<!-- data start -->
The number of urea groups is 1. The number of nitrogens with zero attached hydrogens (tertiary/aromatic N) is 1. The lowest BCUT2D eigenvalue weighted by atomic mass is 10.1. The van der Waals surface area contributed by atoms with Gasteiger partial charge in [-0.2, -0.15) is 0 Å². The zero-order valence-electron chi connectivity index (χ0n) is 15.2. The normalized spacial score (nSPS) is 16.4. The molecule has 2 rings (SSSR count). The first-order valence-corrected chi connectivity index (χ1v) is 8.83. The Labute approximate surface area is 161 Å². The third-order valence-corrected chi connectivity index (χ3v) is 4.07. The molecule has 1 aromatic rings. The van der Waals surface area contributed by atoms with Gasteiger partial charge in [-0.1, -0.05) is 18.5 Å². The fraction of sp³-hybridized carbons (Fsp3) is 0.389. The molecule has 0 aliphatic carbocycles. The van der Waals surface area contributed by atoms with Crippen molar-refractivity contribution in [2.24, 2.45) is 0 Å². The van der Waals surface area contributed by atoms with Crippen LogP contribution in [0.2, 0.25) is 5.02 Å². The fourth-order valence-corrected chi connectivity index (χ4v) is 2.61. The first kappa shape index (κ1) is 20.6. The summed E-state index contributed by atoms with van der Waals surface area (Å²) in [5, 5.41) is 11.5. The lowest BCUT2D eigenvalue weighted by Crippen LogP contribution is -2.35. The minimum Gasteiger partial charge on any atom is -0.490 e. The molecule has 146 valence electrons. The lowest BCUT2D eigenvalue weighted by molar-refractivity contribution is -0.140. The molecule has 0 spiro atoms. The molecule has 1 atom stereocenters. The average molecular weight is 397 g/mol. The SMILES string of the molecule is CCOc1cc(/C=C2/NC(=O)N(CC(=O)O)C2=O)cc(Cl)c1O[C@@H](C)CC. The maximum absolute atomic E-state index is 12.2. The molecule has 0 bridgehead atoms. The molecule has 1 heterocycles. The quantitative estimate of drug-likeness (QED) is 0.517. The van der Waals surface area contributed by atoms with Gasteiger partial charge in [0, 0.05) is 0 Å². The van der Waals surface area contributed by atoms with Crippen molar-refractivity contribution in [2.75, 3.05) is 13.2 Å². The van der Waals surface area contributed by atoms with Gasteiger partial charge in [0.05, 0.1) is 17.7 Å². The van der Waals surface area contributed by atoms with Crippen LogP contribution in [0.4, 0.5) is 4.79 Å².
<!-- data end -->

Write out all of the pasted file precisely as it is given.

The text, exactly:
The number of urea groups is 1. The number of nitrogens with zero attached hydrogens (tertiary/aromatic N) is 1. The lowest BCUT2D eigenvalue weighted by atomic mass is 10.1. The van der Waals surface area contributed by atoms with Gasteiger partial charge in [-0.2, -0.15) is 0 Å². The zero-order valence-electron chi connectivity index (χ0n) is 15.2. The normalized spacial score (nSPS) is 16.4. The molecule has 2 rings (SSSR count). The first-order valence-corrected chi connectivity index (χ1v) is 8.83. The Labute approximate surface area is 161 Å². The third-order valence-corrected chi connectivity index (χ3v) is 4.07. The molecule has 1 aromatic rings. The van der Waals surface area contributed by atoms with Gasteiger partial charge in [-0.1, -0.05) is 18.5 Å². The fraction of sp³-hybridized carbons (Fsp3) is 0.389. The molecule has 0 aliphatic carbocycles. The van der Waals surface area contributed by atoms with Crippen molar-refractivity contribution in [2.24, 2.45) is 0 Å². The van der Waals surface area contributed by atoms with Crippen LogP contribution in [0.2, 0.25) is 5.02 Å². The fourth-order valence-corrected chi connectivity index (χ4v) is 2.61. The first kappa shape index (κ1) is 20.6. The summed E-state index contributed by atoms with van der Waals surface area (Å²) in [5, 5.41) is 11.5. The lowest BCUT2D eigenvalue weighted by Crippen LogP contribution is -2.35. The minimum Gasteiger partial charge on any atom is -0.490 e. The molecule has 146 valence electrons. The lowest BCUT2D eigenvalue weighted by molar-refractivity contribution is -0.140. The molecule has 0 spiro atoms. The molecule has 1 atom stereocenters. The average molecular weight is 397 g/mol. The SMILES string of the molecule is CCOc1cc(/C=C2/NC(=O)N(CC(=O)O)C2=O)cc(Cl)c1O[C@@H](C)CC. The maximum absolute atomic E-state index is 12.2. The molecule has 0 bridgehead atoms. The molecule has 1 heterocycles. The quantitative estimate of drug-likeness (QED) is 0.517. The van der Waals surface area contributed by atoms with Gasteiger partial charge in [0, 0.05) is 0 Å². The van der Waals surface area contributed by atoms with Crippen molar-refractivity contribution in [2.75, 3.05) is 13.2 Å². The van der Waals surface area contributed by atoms with Gasteiger partial charge in [0.05, 0.1) is 17.7 Å². The van der Waals surface area contributed by atoms with Crippen LogP contribution in [0.4, 0.5) is 4.79 Å².